Now back to the motivation for commissioning this report: building the back story for the increase in the school leaving age in England in two years time.  When this first came up I questioned how it would work and who would pay for it

Will boarding schools be required to provide married quarters for childhood sweathearts who decide to get married at 16 or will the minimum age for getting married be increased to make sure you don’t end up with married couples spending double Science arguing about who’s cooking the dinner when they get home from school and why they have to have the mother-in-law round for Sunday dinner that weekend?  What about couples who decide to start a family at 16?  It’s perfectly legal – will schools start providing crêche facilities?  Who will pay for them?  Will 16 year old girls be entitled to maternity leave from school?  What about the benefits that will be paid out to these people who have a family at 16 but can’t work because they have to go to school until they’re 18?  Ok, so most 16 year old parents would rather laze around on benefits rather than get a job but not all of them do.  Upping the age you can get married to 18 won’t work either.  You need your parents consent to get married at 16 or 17 in England now but there’s nothing to stop you going to Scotland and getting married at 16 without your parents permission because the law is different there.

Add to that the question of what will happen to families moving between England and Scotland or England and Wales.  Will a Scottish or Welsh 16 year old who has already left school at home moving to England be required to re-enter school?  Will 16 year old English kids be able to move to Scotland or Wales and leave the education system entirely without qualifications and without completing their basic education?  Will English kids be able to go straight from secondary school in England to university in Scotland or Wales, bypassing sixth form/college or will they have to study for another two years (at whose expense?)  before they can go to university?  Will Scottish and Welsh kids be able to go to university in England two years earlier than their English counterparts?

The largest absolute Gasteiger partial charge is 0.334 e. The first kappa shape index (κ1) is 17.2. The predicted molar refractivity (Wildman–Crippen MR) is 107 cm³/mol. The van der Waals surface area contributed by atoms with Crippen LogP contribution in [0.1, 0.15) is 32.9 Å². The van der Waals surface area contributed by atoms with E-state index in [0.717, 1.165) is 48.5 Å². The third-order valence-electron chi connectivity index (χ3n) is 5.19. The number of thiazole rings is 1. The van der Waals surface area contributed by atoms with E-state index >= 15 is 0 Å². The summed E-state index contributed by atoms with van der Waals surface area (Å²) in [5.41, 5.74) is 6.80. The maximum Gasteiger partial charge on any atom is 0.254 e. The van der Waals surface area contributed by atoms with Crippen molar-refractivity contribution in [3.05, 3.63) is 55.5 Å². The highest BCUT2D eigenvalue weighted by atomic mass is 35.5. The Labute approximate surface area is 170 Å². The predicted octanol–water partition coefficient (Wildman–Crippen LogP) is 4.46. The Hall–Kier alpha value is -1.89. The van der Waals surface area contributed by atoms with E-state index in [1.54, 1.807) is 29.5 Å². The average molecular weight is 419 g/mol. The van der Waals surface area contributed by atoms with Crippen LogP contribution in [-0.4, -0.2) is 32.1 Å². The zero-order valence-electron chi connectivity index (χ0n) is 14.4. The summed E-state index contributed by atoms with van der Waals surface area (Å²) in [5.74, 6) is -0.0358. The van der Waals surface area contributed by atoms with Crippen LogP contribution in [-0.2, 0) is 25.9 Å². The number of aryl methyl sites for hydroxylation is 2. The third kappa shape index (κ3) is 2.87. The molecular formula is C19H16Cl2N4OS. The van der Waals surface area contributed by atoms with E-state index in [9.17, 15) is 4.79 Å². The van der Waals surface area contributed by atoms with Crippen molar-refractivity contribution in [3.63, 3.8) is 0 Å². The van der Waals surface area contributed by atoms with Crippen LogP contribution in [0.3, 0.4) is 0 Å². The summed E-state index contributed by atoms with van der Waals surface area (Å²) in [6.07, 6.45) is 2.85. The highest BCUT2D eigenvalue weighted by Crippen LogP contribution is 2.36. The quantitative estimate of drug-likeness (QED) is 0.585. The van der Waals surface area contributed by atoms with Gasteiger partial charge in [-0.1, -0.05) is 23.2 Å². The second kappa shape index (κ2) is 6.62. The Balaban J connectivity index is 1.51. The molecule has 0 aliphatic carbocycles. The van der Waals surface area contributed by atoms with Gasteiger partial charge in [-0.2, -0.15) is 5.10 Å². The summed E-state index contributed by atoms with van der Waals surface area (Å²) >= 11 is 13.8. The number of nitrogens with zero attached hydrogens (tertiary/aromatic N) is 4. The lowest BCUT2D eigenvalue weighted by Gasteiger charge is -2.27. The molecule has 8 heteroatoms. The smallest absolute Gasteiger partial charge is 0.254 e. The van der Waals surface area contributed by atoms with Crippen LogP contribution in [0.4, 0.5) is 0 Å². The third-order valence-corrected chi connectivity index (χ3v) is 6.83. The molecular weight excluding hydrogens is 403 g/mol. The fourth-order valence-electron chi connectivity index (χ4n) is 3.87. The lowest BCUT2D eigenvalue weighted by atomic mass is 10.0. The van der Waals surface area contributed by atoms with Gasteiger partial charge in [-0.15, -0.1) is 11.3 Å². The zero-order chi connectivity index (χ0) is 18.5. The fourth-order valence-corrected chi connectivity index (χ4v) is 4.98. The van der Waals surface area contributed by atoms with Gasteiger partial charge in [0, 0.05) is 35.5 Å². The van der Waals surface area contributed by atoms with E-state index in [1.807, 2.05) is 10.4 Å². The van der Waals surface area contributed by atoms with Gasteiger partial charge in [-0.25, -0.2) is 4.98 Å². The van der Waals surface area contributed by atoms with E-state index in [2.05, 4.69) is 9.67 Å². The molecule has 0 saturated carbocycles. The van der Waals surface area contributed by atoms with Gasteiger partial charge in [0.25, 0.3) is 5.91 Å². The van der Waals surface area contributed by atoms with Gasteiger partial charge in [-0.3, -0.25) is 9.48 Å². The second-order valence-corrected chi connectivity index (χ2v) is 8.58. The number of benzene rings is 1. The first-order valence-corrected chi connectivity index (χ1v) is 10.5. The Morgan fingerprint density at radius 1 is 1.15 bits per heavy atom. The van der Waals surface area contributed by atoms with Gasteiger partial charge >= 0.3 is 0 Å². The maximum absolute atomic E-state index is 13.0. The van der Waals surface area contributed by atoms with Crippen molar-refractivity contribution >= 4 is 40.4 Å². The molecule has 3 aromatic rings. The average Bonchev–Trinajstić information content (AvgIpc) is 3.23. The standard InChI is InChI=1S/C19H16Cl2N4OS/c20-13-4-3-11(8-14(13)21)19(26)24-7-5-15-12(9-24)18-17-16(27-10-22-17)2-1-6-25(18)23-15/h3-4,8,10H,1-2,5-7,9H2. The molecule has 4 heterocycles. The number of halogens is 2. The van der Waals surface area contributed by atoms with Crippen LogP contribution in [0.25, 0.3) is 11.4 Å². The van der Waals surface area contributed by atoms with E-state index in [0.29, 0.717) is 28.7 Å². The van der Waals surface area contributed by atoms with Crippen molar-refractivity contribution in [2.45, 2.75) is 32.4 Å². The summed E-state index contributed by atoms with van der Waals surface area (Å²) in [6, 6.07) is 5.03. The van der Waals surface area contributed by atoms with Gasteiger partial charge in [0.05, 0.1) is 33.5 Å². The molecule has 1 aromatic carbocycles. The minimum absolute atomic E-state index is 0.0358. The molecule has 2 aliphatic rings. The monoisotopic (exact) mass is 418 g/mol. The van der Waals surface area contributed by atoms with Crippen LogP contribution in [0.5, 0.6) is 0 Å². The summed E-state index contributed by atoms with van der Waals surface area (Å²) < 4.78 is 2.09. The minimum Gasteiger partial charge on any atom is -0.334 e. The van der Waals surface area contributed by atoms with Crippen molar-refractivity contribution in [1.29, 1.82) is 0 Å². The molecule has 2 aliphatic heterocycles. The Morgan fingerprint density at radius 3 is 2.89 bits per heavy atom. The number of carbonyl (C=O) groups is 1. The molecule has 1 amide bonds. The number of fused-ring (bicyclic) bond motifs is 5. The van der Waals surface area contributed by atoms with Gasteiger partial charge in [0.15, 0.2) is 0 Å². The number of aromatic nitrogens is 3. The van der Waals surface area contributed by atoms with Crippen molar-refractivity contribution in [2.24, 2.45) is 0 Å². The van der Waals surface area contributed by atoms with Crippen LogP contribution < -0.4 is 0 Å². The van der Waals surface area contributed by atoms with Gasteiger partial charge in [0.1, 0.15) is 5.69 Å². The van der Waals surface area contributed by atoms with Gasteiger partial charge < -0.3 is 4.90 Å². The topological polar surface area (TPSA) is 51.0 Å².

I have tried to put these questions to the British Department of English Education but the contact page on their website is broken. I’ll let you know if I get an answer!

Trades Unions counter-protesting against EDL in Telford

The English Defence League are coming to Telford next weekend to protest in Wellington, motivated by the (alleged) muslim paedophile gang currently standing trail for grooming teenage girls.

Labour councillors have come out in opposition to the march and are getting behind Councillor Mike Ion’s campaign to deny the EDL their right to peaceful protest on the basis that he doesn’t agree with them, rather than concerns about them causing trouble.  Councillor Ion does, however, express concerns about violence erupting if fascist left wing thugs like UAF come out to hold their usual violent counter-protests.  Councillor Ion’s campaign has even attracted the support of the new leader of Telford & Wrekin Council, Kuldip Singh Sahota which doesn’t bode well for the next four years.

Now Shropshire & Telford Trades Union Council has organised a “unity” counter-protest to celebrate multiculturalism which will be held in another part of Wellington at the same time.  Most members of the vicious left wing fascist group, UAF, are union activists as well and will undoubtedly be out in force in Wellington to incite violence.